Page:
“We are connecting the Oracle system with Dynamics 365, which will allow us to personalise the offers we have by gathering digital information about our customers. We will be able to pull in the Wi-Fi information, the Facebook information, and really start that road towards personalisation and targeting and segmenting the data to create connections with the customer,” he said.
“We’re now able to start utilising the next generation of opportunities, such as machine learning, to try and analyse the data. The foundation this provides for the company and for the stores and the franchisees is really a firm base to really grow, especially within the digital world. We are advancing towards developing our application and our website, and are gearing up in the digital space. We will be utilising the technology that we have to be a point of difference.”
He said the Oracle system, in particular, provides Mad Mex with more accurate information for stores because of its conversational ordering, an intuitive interface that also allows the new system to have more accurate cost of goods, so you can track your cost of goods.
“This means the restaurant managers and owners are not tied to the back-office PCs. They can access the system from anywhere, anytime and not be locked into hardware. There is more reliability within the system.
"The downtime will be significantly reduced because the amount of hardware is significantly reduced,” he said, explaining the company also has access to advanced dashboards which helps the company proactively “catch incidents” before they actually happen.
“The opportunities to provide the franchisees with rich data and information on their own customers within their own area will allow them to develop their local area marketing plan and help them really create an experience for the customer as well as a great meal.”
Certainly, Boyd’s digital and IT plans at Mad Mex mirror key technological shifts transforming the overall restaurant sector.
According to a global research study conducted by Oracle, Restaurant 2025, emerging technologies, including artificial intelligence, drones, 3D printing, biometrics, voice activated responses and virtual reality, are all destined to reshape the dining experience.
“Fast and accurate drone food deliveries, 3D printing of unappetising food into nutritious meals, and biometric diner recognition are some of the new technologies under development as the restaurant sector rapidly gets set to satisfy the seismic shift in consumer expectations for a great customer experience,” the study revealed.
For Mad Mex, Boyd said robotics and automation are something the company is “constantly looking into.” He cites a new drinks dispenser in use at McDonald’s, which automatically fills the cup directly from the order from the pods, instead of somebody going down selecting to fill it, as something to consider.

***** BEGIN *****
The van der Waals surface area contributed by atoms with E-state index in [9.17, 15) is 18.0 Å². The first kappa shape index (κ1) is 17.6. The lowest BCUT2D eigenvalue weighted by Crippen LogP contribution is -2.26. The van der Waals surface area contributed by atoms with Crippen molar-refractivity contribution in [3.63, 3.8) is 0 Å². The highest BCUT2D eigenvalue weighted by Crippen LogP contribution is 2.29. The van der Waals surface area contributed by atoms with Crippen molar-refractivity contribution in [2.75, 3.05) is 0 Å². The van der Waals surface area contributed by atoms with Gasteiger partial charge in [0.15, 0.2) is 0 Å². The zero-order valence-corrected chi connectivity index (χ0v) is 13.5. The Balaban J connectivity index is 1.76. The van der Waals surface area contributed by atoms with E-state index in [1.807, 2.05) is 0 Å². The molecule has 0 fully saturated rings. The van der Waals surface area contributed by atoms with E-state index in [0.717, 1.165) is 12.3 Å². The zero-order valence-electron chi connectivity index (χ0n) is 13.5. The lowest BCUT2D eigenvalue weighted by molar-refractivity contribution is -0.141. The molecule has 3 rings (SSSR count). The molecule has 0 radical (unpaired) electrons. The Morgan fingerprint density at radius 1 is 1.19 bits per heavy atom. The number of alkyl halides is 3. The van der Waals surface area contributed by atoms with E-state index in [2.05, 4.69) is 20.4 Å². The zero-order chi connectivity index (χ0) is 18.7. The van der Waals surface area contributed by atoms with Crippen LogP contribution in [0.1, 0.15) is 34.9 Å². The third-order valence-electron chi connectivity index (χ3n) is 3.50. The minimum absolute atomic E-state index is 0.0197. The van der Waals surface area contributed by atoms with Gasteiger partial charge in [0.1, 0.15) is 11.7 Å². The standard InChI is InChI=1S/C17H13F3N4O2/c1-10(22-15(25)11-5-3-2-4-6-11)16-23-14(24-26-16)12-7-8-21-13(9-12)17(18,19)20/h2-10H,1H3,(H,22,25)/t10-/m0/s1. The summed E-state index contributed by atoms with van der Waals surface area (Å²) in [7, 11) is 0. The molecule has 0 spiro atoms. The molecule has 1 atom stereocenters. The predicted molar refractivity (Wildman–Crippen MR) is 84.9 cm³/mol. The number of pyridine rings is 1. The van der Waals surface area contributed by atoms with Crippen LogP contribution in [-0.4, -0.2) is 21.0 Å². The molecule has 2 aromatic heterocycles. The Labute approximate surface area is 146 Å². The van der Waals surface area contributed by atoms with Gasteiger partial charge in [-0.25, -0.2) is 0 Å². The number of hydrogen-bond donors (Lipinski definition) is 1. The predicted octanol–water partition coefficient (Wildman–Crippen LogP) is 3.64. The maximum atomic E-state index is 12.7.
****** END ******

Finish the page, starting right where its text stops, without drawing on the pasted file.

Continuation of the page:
“Just small pieces of automation that slowly come in to try and speed up the amount of time it takes to service the customer, is helpful," he said, explaining the company is eyeing catch and display units with table service.
“Automation is something that has definitely been a staple of IT,” he said, also pointing to the countless opportunities with wearable technologies. “Ordering from your phone, ordering from your wristwatch - ultimately that is something that is going to come into view so that we can actually access this type of technology."
He said Mad Mex’s cloud foundation technological advancements puts it in a strong position to explore and take advantage of new technologies such as facial recognition, mobile payments, voice activation as well as virtual reality to order food and engage with the brand.
“Voice activation is definitely in the future for ordering. I would love to see a situation where you can use virtual reality to see what you’re actually going to receive.”
Drone technology, meanwhile, is not on his radar. “I don’t see much use for drones - a lot of little things flying about and smashing people in the face.”
Asked what excites him in his role, he said it is seeing how people’s everyday working life is being “transformed and empowered by technology."
“The one thing I find most rewarding is when you introduce new technology and see the impact it has in a positive way in people’s lives, especially employees in the support office or at the stores where people will tell you, ‘this particular technology has helped me do my job and I can do it much better now,’ whether it is support that previously took two hours and now takes five minutes,” he said.
“I am very lucky to be in a position where I can get the opportunity to think about these different technologies in an entrepreneurial startup business. I had the same view while working within corporate, but with corporates it is a much larger beast. They don't move as fast as a startup environment.
"At Mad Mex, it is a bit easier to try different technologies and new ways of doing things. To be able to encourage the business to come with you on the digital path and enable it, is very rewarding.”